Netflix removed 9 shows in total at request of governments; 5 were in Singapore

Disjointed actors Aaron Moten, Dougie Baldwin and Kathy Bates. (PHOTO: Robert Voets/Netflix)  Disjointed is a workplace comedy starring Kathy Bates as a lifelong advocate for legalization who’s finally living her dream as the owner of an L.A.–area cannabis dispensary. Joining her are three budtenders, her twenty-something son and a deeply troubled security guard. All of them are more or less constantly high.
Disjointed, a sitcom starring Aaron Moten, Dougie Baldwin and Kathy Bates. Singapore asked Netflix to remove the sitcom about a cannabis dispensary in Los Angeles from its streaming service. (PHOTO: Robert Voets/Netflix)

SINGAPORE — In 23 years of operation, Netflix has taken down just nine TV shows and movies from its streaming service at the behest of governments, the company has disclosed in a report. Five of those takedown requests were made by Singapore alone.

The entertainment giant revealed the censorship demands that it faced for the first time in the report that it released last week, which the company calls its Environmental Social Governance (ESG) report.

Netflix took down content in specific countries only on the request of their respective governments. For example, in Saudi Arabia, it removed an episode of Patriot Act With Hasan Minhaj titled “Saudi Arabia” after a written demand from the Saudi Communication and Information Technology Commission. The episode had implicated the Saudi Arabian government in the murder of dissident journalist Jamal Khashoggi. Netflix was criticised for seemingly caving in to pressure from Saudi Arabia for removing the episode.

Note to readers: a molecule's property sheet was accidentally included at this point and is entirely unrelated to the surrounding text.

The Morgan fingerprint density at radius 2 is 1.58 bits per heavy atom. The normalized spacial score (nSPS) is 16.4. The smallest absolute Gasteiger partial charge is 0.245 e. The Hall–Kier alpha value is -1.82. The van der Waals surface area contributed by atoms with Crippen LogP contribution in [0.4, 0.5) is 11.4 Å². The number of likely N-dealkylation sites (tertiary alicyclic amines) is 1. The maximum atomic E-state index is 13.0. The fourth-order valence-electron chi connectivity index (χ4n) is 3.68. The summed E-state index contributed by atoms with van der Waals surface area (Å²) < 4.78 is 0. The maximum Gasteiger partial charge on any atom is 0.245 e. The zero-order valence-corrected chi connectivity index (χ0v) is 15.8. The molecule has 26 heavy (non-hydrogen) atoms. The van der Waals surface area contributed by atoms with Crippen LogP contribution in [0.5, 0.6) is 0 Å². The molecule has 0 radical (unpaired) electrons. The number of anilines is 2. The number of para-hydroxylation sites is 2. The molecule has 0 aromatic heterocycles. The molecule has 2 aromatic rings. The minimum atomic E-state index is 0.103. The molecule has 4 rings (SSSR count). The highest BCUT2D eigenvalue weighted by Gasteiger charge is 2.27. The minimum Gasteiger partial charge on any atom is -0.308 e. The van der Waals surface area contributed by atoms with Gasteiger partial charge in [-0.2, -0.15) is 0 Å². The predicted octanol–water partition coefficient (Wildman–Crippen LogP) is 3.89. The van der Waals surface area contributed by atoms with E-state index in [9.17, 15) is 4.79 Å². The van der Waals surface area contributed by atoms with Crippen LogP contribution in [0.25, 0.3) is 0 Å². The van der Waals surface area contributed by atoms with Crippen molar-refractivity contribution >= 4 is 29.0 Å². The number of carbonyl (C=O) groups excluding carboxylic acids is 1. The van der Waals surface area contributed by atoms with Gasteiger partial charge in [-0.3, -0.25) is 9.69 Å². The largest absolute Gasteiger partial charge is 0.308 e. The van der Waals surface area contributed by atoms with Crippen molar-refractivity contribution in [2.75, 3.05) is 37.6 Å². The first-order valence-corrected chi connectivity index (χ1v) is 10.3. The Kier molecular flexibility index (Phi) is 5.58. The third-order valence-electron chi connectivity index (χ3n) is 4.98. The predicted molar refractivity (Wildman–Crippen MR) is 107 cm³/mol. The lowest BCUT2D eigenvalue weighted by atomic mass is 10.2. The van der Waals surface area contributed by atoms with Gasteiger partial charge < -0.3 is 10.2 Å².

The majority of the takedown requests came from Singapore. The Infocomm Media Development Authority (IMDA) asked Netflix to remove five pieces of content in Singapore relating to drug use and religion that it deemed sensitive. These five titles were The Last Hangover, The Last Temptation Of Christ, Cooking On High, The Legend Of 420 and Disjointed.

In response to queries from Yahoo Lifestyle SEA, an IMDA spokesperson said, “Over-the-top service providers in Singapore are expected to abide by IMDA’s Content Code for Over-the-Top, Video-on-Demand and Niche Services, which includes the Classification Ratings. The Content Code serves to protect the young from unsuitable content, maintain community norms and values, and safeguard public interests, while allowing adults to make informed choices.”

Singapore has a strict anti-drug policy, with capital punishment for drug dealers. The city-state also has conservative censorship guidelines under which content related to race, religion and LGBTs are restricted or banned.

Other takedown requests came from Germany (Night Of The Living Dead), New Zealand (The Bridge) and Vietnam (Full Metal Jacket). (See below for the full list of content taken down by Netflix in specific territories.)